AUGUSTA — Twenty thousand dollars in funds have been secured to pay for a study of whether an innovative technology known as wave attenuation devices can mitigate the ongoing erosion of Saco Bay as a result of the Camp Ellis Jetty. The devices are hollow with holes that divert the wave energy that causes erosion and promote the flourishing of aquatic wildlife by creating an artificial reef environment.

“I am so grateful for the opportunity to work with the dedicated individuals of SOS Saco Bay and local officials to secure these funds, and it’s my sincere hope that this technology provides ongoing protection for Camp Ellis Beach,” said State Sen. Donna Bailey, D-Saco. “The erosion has been an issue the communities have been dealing with for generations and is among the worst cases in the state. Now more than ever, as we brace for worsening climate change, it’s critical to protect our shoreline and the surrounding areas.”

The erosion at Camp Ellis Beach and in Saco Bay has been caused by the Saco River Jetty that the U.S. Army Corps of Engineers originally constructed over a century ago. However, increased erosion levels over the past decade have made the need for action more urgent.

“Our community has been faced with significant shoreline erosion for decades. As our climate becomes more uncertain and we experience more frequent and severe weather events, the need for solutions is greater than ever before,” said Rep. Maggie O’Neil, D-Saco. “This study is an important step to help our community identify and implement solutions. I am grateful to SOS Saco Bay for their great work to protect our shoreline.”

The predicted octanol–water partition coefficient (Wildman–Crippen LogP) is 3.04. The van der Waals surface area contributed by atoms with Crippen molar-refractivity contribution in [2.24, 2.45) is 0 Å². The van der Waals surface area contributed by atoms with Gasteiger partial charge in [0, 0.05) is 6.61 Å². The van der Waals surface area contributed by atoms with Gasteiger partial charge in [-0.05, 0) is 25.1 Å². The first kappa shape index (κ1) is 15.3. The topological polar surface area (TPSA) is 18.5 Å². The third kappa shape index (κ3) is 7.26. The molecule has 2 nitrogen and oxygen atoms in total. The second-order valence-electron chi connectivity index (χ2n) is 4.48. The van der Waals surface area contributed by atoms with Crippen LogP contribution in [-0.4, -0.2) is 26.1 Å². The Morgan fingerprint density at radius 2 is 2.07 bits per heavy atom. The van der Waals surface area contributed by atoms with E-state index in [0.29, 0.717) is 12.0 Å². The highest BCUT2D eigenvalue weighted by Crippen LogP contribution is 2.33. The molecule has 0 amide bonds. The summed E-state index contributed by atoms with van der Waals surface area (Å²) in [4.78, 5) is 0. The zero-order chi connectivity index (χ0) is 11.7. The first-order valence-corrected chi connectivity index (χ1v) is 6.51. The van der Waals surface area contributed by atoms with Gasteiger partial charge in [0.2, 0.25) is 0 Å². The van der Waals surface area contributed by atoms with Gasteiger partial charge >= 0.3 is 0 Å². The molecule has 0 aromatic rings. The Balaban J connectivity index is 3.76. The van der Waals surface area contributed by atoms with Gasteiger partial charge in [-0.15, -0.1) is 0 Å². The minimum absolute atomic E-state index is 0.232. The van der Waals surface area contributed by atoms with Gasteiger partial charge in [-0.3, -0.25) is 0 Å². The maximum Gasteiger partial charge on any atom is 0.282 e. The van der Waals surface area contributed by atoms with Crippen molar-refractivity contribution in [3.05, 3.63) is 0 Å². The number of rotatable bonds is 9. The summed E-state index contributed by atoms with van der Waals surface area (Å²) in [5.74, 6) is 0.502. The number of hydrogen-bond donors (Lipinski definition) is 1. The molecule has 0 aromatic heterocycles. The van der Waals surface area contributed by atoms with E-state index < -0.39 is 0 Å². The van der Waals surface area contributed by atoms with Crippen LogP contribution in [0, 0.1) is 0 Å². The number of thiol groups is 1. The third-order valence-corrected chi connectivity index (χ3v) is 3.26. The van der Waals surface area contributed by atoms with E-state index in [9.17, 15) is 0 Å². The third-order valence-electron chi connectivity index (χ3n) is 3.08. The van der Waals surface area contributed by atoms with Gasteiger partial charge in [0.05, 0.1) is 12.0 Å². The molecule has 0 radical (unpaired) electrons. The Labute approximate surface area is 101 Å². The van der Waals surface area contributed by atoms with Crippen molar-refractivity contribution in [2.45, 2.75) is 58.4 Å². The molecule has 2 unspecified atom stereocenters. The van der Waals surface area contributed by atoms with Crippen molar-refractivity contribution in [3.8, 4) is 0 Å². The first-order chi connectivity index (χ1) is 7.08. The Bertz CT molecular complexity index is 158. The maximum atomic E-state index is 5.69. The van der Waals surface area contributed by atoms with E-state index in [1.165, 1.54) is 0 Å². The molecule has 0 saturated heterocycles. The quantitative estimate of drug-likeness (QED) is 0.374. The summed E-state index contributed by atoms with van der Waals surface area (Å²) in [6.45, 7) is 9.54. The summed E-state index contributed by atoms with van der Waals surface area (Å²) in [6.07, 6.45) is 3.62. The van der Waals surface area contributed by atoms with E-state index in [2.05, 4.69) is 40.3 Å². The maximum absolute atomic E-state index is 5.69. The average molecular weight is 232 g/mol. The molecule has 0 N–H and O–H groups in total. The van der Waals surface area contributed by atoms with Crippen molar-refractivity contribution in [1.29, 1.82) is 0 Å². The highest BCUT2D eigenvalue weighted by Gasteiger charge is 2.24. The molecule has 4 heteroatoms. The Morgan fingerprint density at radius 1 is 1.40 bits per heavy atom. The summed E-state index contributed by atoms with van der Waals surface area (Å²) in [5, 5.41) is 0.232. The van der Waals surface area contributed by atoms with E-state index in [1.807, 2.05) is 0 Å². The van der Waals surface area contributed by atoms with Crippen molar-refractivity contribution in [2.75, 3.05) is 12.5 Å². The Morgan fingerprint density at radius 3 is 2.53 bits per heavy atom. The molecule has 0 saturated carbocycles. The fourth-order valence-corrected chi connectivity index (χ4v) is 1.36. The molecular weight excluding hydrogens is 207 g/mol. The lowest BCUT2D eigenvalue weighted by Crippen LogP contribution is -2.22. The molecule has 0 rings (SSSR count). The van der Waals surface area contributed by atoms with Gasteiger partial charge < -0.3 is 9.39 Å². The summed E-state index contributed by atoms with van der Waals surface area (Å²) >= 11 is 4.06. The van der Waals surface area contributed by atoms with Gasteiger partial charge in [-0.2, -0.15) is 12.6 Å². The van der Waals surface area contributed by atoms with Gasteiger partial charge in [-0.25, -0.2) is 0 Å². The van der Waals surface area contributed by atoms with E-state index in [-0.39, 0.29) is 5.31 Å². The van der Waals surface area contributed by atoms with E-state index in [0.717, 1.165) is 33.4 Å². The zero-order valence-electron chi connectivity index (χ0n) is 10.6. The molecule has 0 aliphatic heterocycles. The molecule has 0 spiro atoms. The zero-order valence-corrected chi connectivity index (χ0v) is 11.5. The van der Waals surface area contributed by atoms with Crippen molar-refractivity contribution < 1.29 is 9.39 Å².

Addressing the erosion of the beach will take a multi-pronged approach and continued coordination between local, state, and federal leaders and agencies. The federal government appropriated $26.9 million for erosion mitigation efforts in 2006, but the funding authorization and approval for a project is still outstanding.

Rep. Lynn Copeland, D-Saco, sponsored a new law in 2021 directing the governor and state to work with the U.S. Army Corps Engineers and the City of Saco to procure authorization for further shoreline protection measures.

“I believe a multi-pronged approach is the best approach to solving the erosion problem in Camp Ellis. Being monocular has not worked, which is why I am happy that the 130th Legislature passed my bill, LD 946, under the gavel,” said Rep. Copeland. “This bill gives us state assistance to more initiatives, such as the Living Shoreline study. We have worked hard for many years to remediate the damage caused by the Camp Ellis Jetty and I believe working with nature rather than against it may well be the best direction to go and will save money in the long run.”

“We would like to extend our thanks and gratitude to Sen. Bailey for her efforts to identify and secure these funds,” said Kevin Roche, President of SOS Saco Bay. “We have high hopes that this study will demonstrate the effectiveness of wave attenuation devices and living shoreline erosion mitigation systems to help us protect not only Saco Bay, but shorelines up and down the Maine coast.”

Funding for this project was identified with the help of the Office of the Attorney General. The results of the study will be provided to the Attorney General to share with other agencies working to mitigate coastal erosion throughout the state, including at Ferry Beach State Park next to Camp Ellis Beach.

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